Captain Cunningham, who took and carried the Dutch packet into Dunkirk, (Vol. II. p. 453) being captured on board a private armed cutter in the West Indies, was brought to New York, put under a rigorous and ignominious confinement, and ordered to be sent to Great Britain. Congress was induced by, it to order a letter to be written to the British naval commander at 1%. New York, demanding the reasons for the treatment he had met with ; and resolved, that if they had not a fatis. factory answer by the ift of August, one or more persons fould be confined to abide the fate of the said Cunningham, Two days after, congress having well considered the letters before them, giving an account of the devastations of the enemy, and the burning of Fairfield, Norwalk and Bedford, “ Resolved-That the marine committee be and are hereby directed to take the most effectual means to carry into execution the manifesto of October 30, 1778, by burning and destroying the towns belonging to the enemy in Great Britain and the West Indies.”

The operations of war demand our further notice.

A daring and dangerous enterprise against the enemy's. post at. Powle's Hook was committed to major Lee, The object was to throw a lustre upon the American


1779. arms by surprising the posts, and immediately retiring

with suclr prisoners as the major could conveniently make. Did it appear too hazardous, either in the execution or the difficulty of effecting a retreat, he was at liberty tò abandon it. The necessity of making a timely and safe retreat, was strongly inculcated by the commander in chief, and the major was desired to lose no time in attempting to remove or destroy any stores, or even in collecting stragglers. The major, with a party

of 300 Virginians, a troop of dismounted dragoons, and July one company from the Maryland line, proceeded on the 19. service, and very early in the morning, before day light,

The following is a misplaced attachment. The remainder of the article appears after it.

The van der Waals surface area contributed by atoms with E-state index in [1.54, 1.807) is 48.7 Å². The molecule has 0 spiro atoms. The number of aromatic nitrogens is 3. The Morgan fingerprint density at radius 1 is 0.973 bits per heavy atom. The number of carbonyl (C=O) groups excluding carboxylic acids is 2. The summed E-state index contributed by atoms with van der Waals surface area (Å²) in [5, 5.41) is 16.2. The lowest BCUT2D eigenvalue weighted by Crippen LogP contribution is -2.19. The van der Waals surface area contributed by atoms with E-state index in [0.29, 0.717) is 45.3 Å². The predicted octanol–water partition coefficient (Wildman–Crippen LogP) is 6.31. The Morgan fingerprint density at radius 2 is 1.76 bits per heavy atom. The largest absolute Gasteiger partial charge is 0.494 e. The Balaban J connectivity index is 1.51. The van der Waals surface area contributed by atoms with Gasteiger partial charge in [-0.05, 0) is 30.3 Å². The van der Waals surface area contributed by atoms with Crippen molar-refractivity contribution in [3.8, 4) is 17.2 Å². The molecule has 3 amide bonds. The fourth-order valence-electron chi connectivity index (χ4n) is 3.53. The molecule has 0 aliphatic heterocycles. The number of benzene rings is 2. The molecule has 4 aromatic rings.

completely surprised the post. Major Sutherland the com

mandant, with a number of Hessians, had the good for•*{tune to efcape, by reason of the darkness, to a small block

house on the left of the fort. Major Lee killed about
30 of the enemy, and took 161 prisoners, including 7.
officers, at the expence of about half a dozen men killed
and wounded. In conformity to his orders, he made an.
immediate retreat without tarrying to destroy either bar-
racks or artillery. The approach of day, and the
vicinity of the enemy's main body, rendered it absolutely
neceffary. Lord Stirling took judicious measures to
forward the enterprise, and to secure the retreat of Lee's
party. This affair for the size of it, may be ranged":
with the most heroic actions of the war ; considering the
peculiar position of Powle's-Hook, and its being garri-**
soned by 200 men..

The expeditions carrying on against Penobscot' by
the Massachusetts, and against the Mohawks by the
United States, will be related when brought to a close. : :
Gen. Sullivan being called away to command the latter,


gen. Gates left Bofton and went to Providence - In 1979. May a number of the troops under him,mutinied and were upon the point of marching off for want of bread: he prevailed upon them to stay a few days. During that period, he by express ordered flour immediately up from Boston, which however could not have been procured, had it not been from the captures just brought in by the cruisers. The American privateers, the state and continental vessels, have been very successful in capturing and getting safe into port a number of West India ships and others of great value, more than fuffici, ent to counterbalance by much the losses the United States have sustained in a similar way. It was computed, on the 15th of July, that within fix or seven weeks preceding, upward of 20,000. barrels of provifions, designed for the use of the enemy, had found their way into the Massachusetts ports. But for these and fuch like captures, the inhabitants would have been under the greatest difficulty through a prevailing scarcity. One while there was such a want of bread in Boston, that families who had lived well were without it many days. The price however of all articles, is rapidly rising in a continual succession, occasioned chiefly by the enormous quantity of paper currency, genuine and counterfeit, that is in circulation. This rise of commodis ties, and the associated depreciation of continental money, has spread such an alarm, that at Philadelphia and in the Massachusetts, the inhabitants are attempting afresh to remedy both, by a regulation of prices-which, like Sisyphus's stone, will never reach the summit of the ..